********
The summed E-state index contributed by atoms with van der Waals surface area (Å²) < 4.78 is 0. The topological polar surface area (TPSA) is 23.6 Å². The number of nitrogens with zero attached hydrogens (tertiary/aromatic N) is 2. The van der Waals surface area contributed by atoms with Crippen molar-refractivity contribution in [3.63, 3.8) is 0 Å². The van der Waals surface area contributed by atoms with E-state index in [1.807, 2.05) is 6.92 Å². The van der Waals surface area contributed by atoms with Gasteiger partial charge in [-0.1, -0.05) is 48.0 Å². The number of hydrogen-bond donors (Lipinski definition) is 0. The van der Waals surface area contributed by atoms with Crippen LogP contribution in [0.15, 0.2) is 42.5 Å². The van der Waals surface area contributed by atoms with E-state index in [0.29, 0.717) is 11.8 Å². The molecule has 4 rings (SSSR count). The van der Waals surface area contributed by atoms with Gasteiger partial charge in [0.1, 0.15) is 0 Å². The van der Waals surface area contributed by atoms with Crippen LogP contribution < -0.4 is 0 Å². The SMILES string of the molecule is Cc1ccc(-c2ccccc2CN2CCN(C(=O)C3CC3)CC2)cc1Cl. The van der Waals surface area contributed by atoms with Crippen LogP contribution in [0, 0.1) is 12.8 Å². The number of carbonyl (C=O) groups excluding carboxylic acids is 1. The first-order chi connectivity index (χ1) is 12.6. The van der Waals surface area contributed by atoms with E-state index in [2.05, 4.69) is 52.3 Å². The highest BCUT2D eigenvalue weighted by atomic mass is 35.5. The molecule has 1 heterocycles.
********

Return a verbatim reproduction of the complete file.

The summed E-state index contributed by atoms with van der Waals surface area (Å²) < 4.78 is 0. The topological polar surface area (TPSA) is 23.6 Å². The number of nitrogens with zero attached hydrogens (tertiary/aromatic N) is 2. The van der Waals surface area contributed by atoms with Crippen molar-refractivity contribution in [3.63, 3.8) is 0 Å². The van der Waals surface area contributed by atoms with E-state index in [1.807, 2.05) is 6.92 Å². The van der Waals surface area contributed by atoms with Gasteiger partial charge in [-0.1, -0.05) is 48.0 Å². The number of hydrogen-bond donors (Lipinski definition) is 0. The van der Waals surface area contributed by atoms with Crippen LogP contribution in [0.15, 0.2) is 42.5 Å². The van der Waals surface area contributed by atoms with E-state index in [0.29, 0.717) is 11.8 Å². The molecule has 4 rings (SSSR count). The van der Waals surface area contributed by atoms with Gasteiger partial charge in [0.1, 0.15) is 0 Å². The van der Waals surface area contributed by atoms with Crippen LogP contribution < -0.4 is 0 Å². The SMILES string of the molecule is Cc1ccc(-c2ccccc2CN2CCN(C(=O)C3CC3)CC2)cc1Cl. The van der Waals surface area contributed by atoms with Crippen LogP contribution in [0, 0.1) is 12.8 Å². The number of carbonyl (C=O) groups excluding carboxylic acids is 1. The first-order chi connectivity index (χ1) is 12.6. The van der Waals surface area contributed by atoms with E-state index in [2.05, 4.69) is 52.3 Å². The highest BCUT2D eigenvalue weighted by atomic mass is 35.5. The molecule has 1 heterocycles.